Starring: Louis Morissette, Catherine Chabot, Émilie Bierre
Director: Ricardo Trogi
Running Time: 102 mins
The Guide To The Perfect Family (Le guide de la famille parfaite) is a Canadian film about a married couple whose overbearing approach to parenting begins to alienate their teenage daughter.
A captivating family drama with a dash of dark comedy thrown in, The Guide To The Perfect Family certainly has some very important things to say about the family dynamic and the role of parents, although it’s equally fair to say that the film often seems to go beyond its remit.
But what do I mean by that? Well, The Guide To The Perfect Family is a film that definitely evolves dramatically over the course of its runtime. It starts off as a bit of a wacky view of family life, but as we delve deeper into the dynamic of a dysfunctional family, things do become quite a bit more serious.
That plays to some of the film’s strengths, notably the performances, but it also weakens the movie in some regards, particularly in its use of humour and its less-than-staggering emotional depth.
On the plus side, all of the lead actors have a strong range that allows them to work well as the film evolves significantly from comedy-drama to full-blown drama. There’s a lot more to this film than simply being a bit quirky and funny, and the cast has more than enough talent to make that happen.
What’s more is that that transition in tone is achieved rather organically, as the story gradually moves into darker territory without ever relying on sudden paradigm shifts, but rather the real ebb and flow of a family dynamic.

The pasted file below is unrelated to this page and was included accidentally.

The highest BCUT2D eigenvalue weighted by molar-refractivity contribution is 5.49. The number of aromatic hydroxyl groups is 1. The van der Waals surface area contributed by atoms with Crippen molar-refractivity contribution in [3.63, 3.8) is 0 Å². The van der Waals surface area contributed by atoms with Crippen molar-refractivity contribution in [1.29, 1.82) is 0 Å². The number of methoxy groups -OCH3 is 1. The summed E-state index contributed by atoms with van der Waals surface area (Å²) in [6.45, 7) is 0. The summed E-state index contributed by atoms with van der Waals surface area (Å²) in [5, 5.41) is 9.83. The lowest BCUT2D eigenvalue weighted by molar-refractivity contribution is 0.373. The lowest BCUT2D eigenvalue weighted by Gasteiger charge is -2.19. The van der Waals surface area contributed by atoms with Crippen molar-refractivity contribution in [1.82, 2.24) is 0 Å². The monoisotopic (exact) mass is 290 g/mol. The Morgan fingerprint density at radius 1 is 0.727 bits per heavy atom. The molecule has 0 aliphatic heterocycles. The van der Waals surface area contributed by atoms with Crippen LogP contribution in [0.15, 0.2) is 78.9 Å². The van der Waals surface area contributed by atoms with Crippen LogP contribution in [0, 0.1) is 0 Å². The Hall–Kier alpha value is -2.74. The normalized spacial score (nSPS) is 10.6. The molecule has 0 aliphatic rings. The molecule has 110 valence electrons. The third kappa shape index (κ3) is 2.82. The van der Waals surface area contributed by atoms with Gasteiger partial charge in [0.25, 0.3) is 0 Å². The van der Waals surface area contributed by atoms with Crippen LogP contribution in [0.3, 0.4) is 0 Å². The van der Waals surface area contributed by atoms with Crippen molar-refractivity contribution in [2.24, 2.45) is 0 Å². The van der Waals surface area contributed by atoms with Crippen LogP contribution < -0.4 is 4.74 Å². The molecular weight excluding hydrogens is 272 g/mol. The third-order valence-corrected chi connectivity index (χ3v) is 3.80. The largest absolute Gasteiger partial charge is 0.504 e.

With that said, however, The Guide To The Perfect Family almost takes its story too far at times, and while it certainly aims to provide a sobering view of the real challenges faced by everyday families and in particular overbearing parents, there’s often a disconnect between the events that conspire and the characters involved.
In effect, the movie doesn’t manage to transfer the motivations you’d expect from competent parents like these into the actions that they actually execute as parents. For a teenage girl, that kind of disconnect is perhaps more realistic, but the film occasionally feels a little disingenuous in the way that it portrays the parents’ behaviour, almost ignoring their true characters in order to get the story to where it needs to go.
As a result, The Guide To The Perfect Family isn’t quite the perfect film, lacking the earnest depth that would make a true family drama like this really hit home. It certainly succeeds with strong performances and a patient pace, but the film weakens as a it moves into more serious territory in its latter stages, and so that’s why I’m giving it a 7.0 overall.